The leader of the Ochapowace Cree Nation is standing in the middle of the Regina airport, crying. It is June 26, 2015, and Chief Margaret Bear has missed her flight to Florida by five minutes. And while the beaches of Fort Lauderdale are indeed enticing, Bear had a more important reason for making the journey. “My heart was crushed,” she said. “But I pulled myself together and started booking new flights.”
The chief made numerous stopovers and slept on the airport floor, but she got to Florida at 10 a.m. the next day – just in time to wheel over to the NHL draft, where she watched the Edmonton Oilers select Ochapowace’s own Ethan Bear in the fifth round, 124th overall.
Fast-forward to the present day where Bear is a key member of the Oilers’ defense corps and a promising rookie for a team that was in desperate need of depth coming into 2019-20. His rise is the story of hard work and commitment but also of family and community. Because wherever Ethan Bear has gone, he has never had to travel alone.
Chief Bear is a blood relative. Her cousin Lloyd is Ethan’s father. The first rink in Ochapowace Nation – a Treaty 4 territory near Regina in Saskatchewan – was named after Fred Bear, Ethan’s grandfather. When it burned down, the council (of which his mother Geraldine was a member) decided to build a new complex and name it after Ethan’s great-uncle, Denton George. “Ethan grew up in a community where there are a lot of sports-minded families,” said Chief Bear. “His grandfather and his father’s uncles were legendary hockey players here. The Ochapowace Nation leaders always kept the youth in the forefront, and having activities and sports available were a big part of that. It keeps balance in their lives.”
Ask anyone who knows about grassroots hockey and they’ll tell you that unstructured games are a fabulous way for a child to develop their skills. Bear had that opportunity because he had the rink in Ochapowace. “It’s a very humbling place,” he said of his home. “You get a lot of support because whatever you succeed in, everyone is proud, whether it’s hockey or school. It’s isolated, and there aren’t a lot of resources, but the rink is always open, so I played pickup hockey with older kids all the time.”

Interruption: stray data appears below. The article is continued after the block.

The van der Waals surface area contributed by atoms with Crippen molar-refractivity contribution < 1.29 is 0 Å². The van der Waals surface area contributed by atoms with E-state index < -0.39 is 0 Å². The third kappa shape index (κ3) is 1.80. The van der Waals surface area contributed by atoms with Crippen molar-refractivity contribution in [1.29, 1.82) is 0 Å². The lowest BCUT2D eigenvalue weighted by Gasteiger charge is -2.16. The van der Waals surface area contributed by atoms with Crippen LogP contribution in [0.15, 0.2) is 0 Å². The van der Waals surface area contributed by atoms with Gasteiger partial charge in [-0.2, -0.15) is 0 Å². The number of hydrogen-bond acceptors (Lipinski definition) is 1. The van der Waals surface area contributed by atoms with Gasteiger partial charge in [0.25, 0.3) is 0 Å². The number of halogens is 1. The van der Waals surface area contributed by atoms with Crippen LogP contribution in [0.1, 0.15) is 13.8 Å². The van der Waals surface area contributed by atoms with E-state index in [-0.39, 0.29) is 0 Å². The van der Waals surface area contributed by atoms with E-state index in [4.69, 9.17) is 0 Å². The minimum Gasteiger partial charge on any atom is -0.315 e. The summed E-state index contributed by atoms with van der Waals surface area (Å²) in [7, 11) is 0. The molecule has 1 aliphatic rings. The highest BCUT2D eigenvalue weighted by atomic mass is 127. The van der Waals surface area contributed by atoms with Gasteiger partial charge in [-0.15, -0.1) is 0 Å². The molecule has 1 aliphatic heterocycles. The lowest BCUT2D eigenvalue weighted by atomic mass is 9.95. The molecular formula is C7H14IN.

At 14, Bear was slated to attend the famous Athol Murray College of Notre Dame, whose alumni include Vincent Lecavalier, Rod Brind’Amour and Jaden Schwartz. Notre Dame is two hours west of Ochapowace, so it would have been an easy fit. But two weeks before he was supposed to leave, Bear got the chance to join the Pursuit of Excellence program in British Columbia through a friend in summer hockey. He was intrigued by the amount of ice time he could get at POE and made the switch, exchanging a two-hour drive for a three-hour flight. “You gotta grow up, right?” Bear said. “You have to get out of your comfort zone at some point. It was my first time going to a non-First Nations school, and you just learn to work.”
The gambit paid off, as Bear became a highly touted prospect for the 2012 WHL bantam draft. That year, the Seattle Thunderbirds used the first overall pick on future New York Islanders star Mathew Barzal. Early in the second round, they snagged Bear from POE. “He was a dominant player at that level,” said Seattle owner and director of hockey operations Russ Farwell, who was GM at the time. “And the fact he moved out to the Okanagans, it just showed a real focus and commitment by the family.”
By 16, Bear was a regular on the Thunderbirds blueline, and the support from back home was generous. His grandmother, well into her 90s, made the flight to Seattle, while Bear’s parents would drive 23 hours, once a month, to visit. When the Thunderbirds played closer to home, Bear had a cheering section – sometimes, literally, a whole section of the rink. “Any game in Saskatchewan would have a lot of people,” he said. “It was easy to play, you can just be yourself. Honestly, it felt normal. My family was just happy and excited.”
By 17, Bear was crucial to the Seattle power play, where his big shot was a weapon. Still, he lasted until the fifth round when Edmonton selected him in Florida. “The draft is only a snapshot of that day,” Farwell said. “A 5-foot-10, 5-foot-11 defenseman? You have to pull it all the way along. We thought he’d be a third-rounder, but we weren’t shocked.”
After losing the 2016 WHL championship to the Brandon Wheat Kings, the Thunderbirds came back with one more strike at gold in 2017. Bear broke his finger while blocking a shot against Kelowna in the Western Conference final, but the Thunderbirds won the series and headed to the championship against Regina. One week after the injury, Bear was back on the ice for Game 1. “I don’t know if he would have come back that fast if it wasn’t Regina, but there were 500 people from the reserve there to see him,” Farwell said. “He willed himself back and had a slapshot goal in the first game. He was huge for us.”